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Too Much of a Good Thing

Submitted by Amy Sercel MS RD CD

Edited by Marcia Bristow MS RDN CSSD CD

Every health guideline seems to come with the recommendation to increase physical activity levels. It’s widely understood that getting enough activity boosts mental health, can help keep your immune system strong, and decreases your risk of chronic diseases like cancer, diabetes, osteoporosis, and heart disease. Public health officials estimate that 50-80% of the United States population falls short of the guideline to get at least 30 minutes of moderate-intensity exercise each day, for a total of at least 150-300 minutes per week.1 What about the other end of this continuum though? Is it possible to get too much exercise?

Although it is difficult to find a safe maximum amount of exercise recommended in the Physical Activity Guidelines for Americans, one study suggests that this amount may be no more than 60-90 minutes of endurance exercise per day, five days per week. At higher levels than this, the health benefits of being active actually start to decrease.2

Relative Energy Deficiency in Sport (RED-S)

Excessive exercise impacts every system in your body when you are not eating enough to fuel both physical activity and the body’s basic functions. These functions include the immune system, digestion, heart rate, and reproductive system. When RED-S occurs, the body slows down these processes in an effort to reduce overall energy expenditure. As a result, athletes who exercise excessively without eating enough to replace the calories they burn have:3

  • A higher risk of injury (such as stress fracture)
  • Difficulty concentrating due to lack of fuel for the brain
  • Feelings of depression or anxiety
  • Constipation due to slowing of the digestive system
  • Reproductive dysfunction seen as loss of menstrual cycle in females or low testosterone in males

Any athlete who engages in prolonged endurance activity on a regular basis is at risk for RED-S because they may not realize how much more they need to eat in order to make up for the energy burned during activity. Elite athletes and people training for long-distance endurance events, such as marathons or triathlons, are also at a higher risk for RED-S. Fortunately, most of the health impacts of RED-S reverse when an athlete reduces their activity level and/or begins eating enough to fuel their activity.

Cardiovascular Effects

While RED-S is one of the more immediate consequences of excessive exercise, in the long term excessive exercise can increase the risk of heart disease.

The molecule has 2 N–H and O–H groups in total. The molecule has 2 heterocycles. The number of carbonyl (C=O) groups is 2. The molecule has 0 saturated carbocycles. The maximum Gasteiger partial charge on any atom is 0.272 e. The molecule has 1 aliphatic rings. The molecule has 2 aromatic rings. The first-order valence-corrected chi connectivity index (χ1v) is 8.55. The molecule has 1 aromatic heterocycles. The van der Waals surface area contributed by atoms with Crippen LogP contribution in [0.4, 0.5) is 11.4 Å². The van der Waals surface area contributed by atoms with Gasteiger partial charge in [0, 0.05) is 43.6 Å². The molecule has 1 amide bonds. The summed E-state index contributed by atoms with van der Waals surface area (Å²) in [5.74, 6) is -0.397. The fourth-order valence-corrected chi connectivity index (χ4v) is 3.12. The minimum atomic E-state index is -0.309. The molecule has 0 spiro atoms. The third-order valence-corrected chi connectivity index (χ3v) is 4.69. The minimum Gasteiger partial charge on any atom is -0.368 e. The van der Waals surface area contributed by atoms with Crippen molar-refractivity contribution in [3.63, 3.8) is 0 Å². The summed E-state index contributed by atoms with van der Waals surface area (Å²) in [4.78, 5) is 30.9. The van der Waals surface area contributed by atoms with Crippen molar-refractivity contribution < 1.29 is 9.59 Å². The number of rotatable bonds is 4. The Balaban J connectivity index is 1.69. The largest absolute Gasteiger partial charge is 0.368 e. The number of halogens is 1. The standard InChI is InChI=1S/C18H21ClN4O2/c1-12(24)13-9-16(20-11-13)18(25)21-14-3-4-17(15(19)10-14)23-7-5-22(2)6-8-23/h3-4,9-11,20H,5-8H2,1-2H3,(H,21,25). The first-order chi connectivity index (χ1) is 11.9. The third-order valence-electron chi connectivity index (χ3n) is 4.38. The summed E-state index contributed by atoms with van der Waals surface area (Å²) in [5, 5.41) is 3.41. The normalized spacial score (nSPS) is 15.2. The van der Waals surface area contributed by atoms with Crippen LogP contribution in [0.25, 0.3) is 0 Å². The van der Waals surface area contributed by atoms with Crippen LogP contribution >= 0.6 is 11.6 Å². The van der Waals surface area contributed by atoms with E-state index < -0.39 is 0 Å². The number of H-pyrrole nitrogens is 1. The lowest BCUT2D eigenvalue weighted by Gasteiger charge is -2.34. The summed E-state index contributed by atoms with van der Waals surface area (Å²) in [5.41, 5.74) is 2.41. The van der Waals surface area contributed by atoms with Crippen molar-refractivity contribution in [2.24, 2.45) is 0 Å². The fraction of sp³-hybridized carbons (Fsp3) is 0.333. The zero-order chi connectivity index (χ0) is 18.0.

Endurance exercise causes the heart to beat more quickly. At high levels, this leads to changes in the heart’s structure that can cause heart arrhythmias, or an irregular heart beat.2,4 This in turn raises the risk of heart attack, stroke, and sudden death. For this reason, it’s suggested that lower amounts of running have the most positive impact on heart health, and researchers advise limiting vigorous endurance exercise to no more than 1 hour per day, 5-6 days per week.2

What’s the Right Amount?

While there are risks of excessive exercise, the health benefits of regular physical activity are indisputable. If you are working on increasing your activity level to promote your own health, aim for about 30 minutes of moderate-intensity activity per day. One study found that this exercise level was associated with the lowest risk of heart disease.2

If you are already highly active as an endurance athlete, make sure you are fueling your body properly by eating enough on a day-to-day basis and including good sources of energy before, during, and after workouts. If you’d like support with this, meet with a registered dietitian who can help you create a nutrition plan to complement your training. If you have a history of intense endurance exercise, it’s also important to have regular check-ups with your doctor, who can monitor your heart health over the long term.

References:

  1. Physical Activity for Everyone: Guidelines: Adults | DNPAO | CDC. http://www.cdc.gov/physicalactivity/everyone/guidelines/adults.html. Accessed June 14, 2015.
  2. Lavie CJ, O’Keefe JH, Sallis RE. Exercise and the Heart — the Harm of Too Little and Too Much. Curr Sports Med Rep. 2015;14(2):104. doi:10.1249/JSR.0000000000000134
  3. Mountjoy M, Sundgot-Borgen J, Burke L, et al. The IOC consensus statement: beyond the Female Athlete Triad—Relative Energy Deficiency in Sport (RED-S). Br J Sports Med. 2014;48(7):491-497. doi:10.1136/bjsports-2014-093502
  4. Kim Y-J, Kim C-H, Park K-M. Excessive exercise habits of runners as new signs of hypertension and arrhythmia. Int J Cardiol. 2016;217:80-84. doi:10.1016/j.ijcard.2016.05.001

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